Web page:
Architectural Viewpoint Summary
The following summarizes the architectural viewpoints described in later chapters. These viewpoints are built by applying the various UML diagram types to specific architecture development tasks. Each viewpoint has specific modeling goals and stakeholders. Additionally, we have used the IEEE 1471 framework to describe the rationale for each of the viewpoints. These descriptions should assist those attempting to apply these viewpoints. Appendix A provides a detailed summary of these viewpoints.
The viewpoints in Table 1.1 provide a set of highly abstracted software descriptions. The ContextView provides a summary of the system boundary and the external entities that interact with the system. The analysis views provide an abstract set of entities focusedonmodelingtheproblemrather than the solution.
Table 1.1 Conceptual and analysis viewpoint summary
Viewpoint UML diagram type
Analysis Focused Class Describe system entities in response to a scenario. Often
referred to as a view of participating classes or VOPC.
Analysis Interaction Interaction Interaction diagram between objects for analysis.
Analysis Overall Class Combination of all classes from all focused analysis viewpoints.
Context Use Case Show the external system actors and the system under design.
Table 1.2 describes a set of viewpoints targeted at describing the software design. The Component, Component Interaction, and Component State Views provide a mapping of the logical runtime structures, their functionality, and their intercommunications.The Subsystem Interface Dependency View provides a visualization of subsystem dependencies and interfaces. The Layered Subsystem View provides a highly abstracted view of all the subsystems. Finally, the Logical DataView provides a description of data models shared between components.
Table 1.2 Logical design viewpoints
Viewpoint UML diagram type Description
Component Component Illustrate component communications.
Interaction Interaction Interactions among components.
Component State State/Activity State transition/activity diagram for a component or for a set of components.
Layered Subsystem Package Illustrate layering and subsystems design.
Logical Data Class Show critical data views used for integration.
Dependency Class Illustrate subsystem dependencies and interfaces.
The final set of viewpoints (Table 1.3) is focused on the environment and physical aspects of the software, such as database deployment, that can impact architectural qualities of the system. The Deployment View shows the mapping of hardware and software for distributed systems. The Physical Database View illustrates the physical deployment structures of databases. The Process View shows the execution threads of the system and often the mapping to components. The Process State View shows the dynamic states for a process.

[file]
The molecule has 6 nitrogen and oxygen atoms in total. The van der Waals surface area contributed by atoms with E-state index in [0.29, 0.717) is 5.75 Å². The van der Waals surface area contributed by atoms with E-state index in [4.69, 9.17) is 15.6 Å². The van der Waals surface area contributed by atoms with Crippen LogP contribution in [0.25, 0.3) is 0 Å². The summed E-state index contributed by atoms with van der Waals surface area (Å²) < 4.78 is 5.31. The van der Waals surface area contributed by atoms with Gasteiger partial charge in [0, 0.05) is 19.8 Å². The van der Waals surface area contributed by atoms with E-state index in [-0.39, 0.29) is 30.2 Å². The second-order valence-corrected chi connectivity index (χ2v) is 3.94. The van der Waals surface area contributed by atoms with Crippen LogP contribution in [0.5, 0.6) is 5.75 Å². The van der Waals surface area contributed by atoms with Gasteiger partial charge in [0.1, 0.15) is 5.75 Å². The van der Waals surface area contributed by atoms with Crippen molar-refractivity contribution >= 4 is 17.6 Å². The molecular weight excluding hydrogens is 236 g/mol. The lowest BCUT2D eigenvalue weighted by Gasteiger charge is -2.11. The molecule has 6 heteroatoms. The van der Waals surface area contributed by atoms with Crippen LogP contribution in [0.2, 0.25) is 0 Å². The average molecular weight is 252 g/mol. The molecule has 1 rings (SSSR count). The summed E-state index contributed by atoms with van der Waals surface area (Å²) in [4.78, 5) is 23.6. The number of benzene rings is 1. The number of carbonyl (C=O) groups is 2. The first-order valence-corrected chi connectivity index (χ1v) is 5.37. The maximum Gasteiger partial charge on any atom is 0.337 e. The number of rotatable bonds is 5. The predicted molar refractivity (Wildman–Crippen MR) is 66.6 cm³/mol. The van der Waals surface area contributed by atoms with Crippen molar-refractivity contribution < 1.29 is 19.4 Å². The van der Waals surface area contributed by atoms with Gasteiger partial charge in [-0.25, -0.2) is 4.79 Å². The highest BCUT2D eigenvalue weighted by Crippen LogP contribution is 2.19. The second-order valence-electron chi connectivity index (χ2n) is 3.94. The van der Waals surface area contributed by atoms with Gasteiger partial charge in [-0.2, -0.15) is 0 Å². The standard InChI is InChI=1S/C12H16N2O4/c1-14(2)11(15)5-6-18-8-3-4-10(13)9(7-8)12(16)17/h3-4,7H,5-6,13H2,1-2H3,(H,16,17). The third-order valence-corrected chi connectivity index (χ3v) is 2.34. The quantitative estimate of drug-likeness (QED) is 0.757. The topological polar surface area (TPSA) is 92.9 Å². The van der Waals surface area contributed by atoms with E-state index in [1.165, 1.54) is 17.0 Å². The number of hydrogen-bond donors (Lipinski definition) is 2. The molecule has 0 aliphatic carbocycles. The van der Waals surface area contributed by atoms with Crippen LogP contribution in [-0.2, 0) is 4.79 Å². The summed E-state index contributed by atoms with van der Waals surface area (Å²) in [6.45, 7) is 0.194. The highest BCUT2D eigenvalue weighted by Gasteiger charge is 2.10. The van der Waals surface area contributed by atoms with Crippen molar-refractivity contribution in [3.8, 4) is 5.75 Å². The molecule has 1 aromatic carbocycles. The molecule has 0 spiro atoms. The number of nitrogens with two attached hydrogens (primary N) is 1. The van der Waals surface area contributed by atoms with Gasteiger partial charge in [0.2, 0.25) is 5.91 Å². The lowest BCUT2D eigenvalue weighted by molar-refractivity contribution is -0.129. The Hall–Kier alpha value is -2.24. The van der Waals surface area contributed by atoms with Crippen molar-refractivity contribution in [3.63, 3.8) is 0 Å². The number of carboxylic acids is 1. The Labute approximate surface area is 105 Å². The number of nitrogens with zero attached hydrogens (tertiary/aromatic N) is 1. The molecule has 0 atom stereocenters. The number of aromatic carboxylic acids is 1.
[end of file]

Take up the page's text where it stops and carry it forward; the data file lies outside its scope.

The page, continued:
Table 1.3 Environment/Physical viewpoint summary
Viewpoint UML diagram type Description
Deployment Deployment Mapping of software to hardware for distributed systems.
Physical Data Deployment Physical view of a particular database.
Process Deployment Show the processes of a particular system instance.
Process State State Show the dynamic states of a process.
Often, overall views of large software systems become overwhelming. An overall view usually requires architecture-size paper to print, which necessarily limits distribution and use. As a result, we sometimes describe a single viewpoint that covers both a ‘focused’ and ‘overall’ variation of a view. In these cases, a series of focused views is often developed as the basis for an overall view. However, if the stakeholders and intent of the focused and overall perspectives are different a new viewpoint is created. The idea of focusing a view is critical to enabling development of large systems. In Chapter 5, in the discussion of managing model complexity, we describe the focusing principles that underlie the derivation of many of these viewpoints. Specific projects might create other viewpoints using these principles.
Frequently several views will be used together. For example, in the design of components and interfaces it is common to create a Component View, a Component Interaction View, and a Component State View. A series of interaction views is then used to elaborate the details of the Component View and validate the component structure. The state view describes the overall dynamics of a collection of components without showing the details of the sequencing of operations.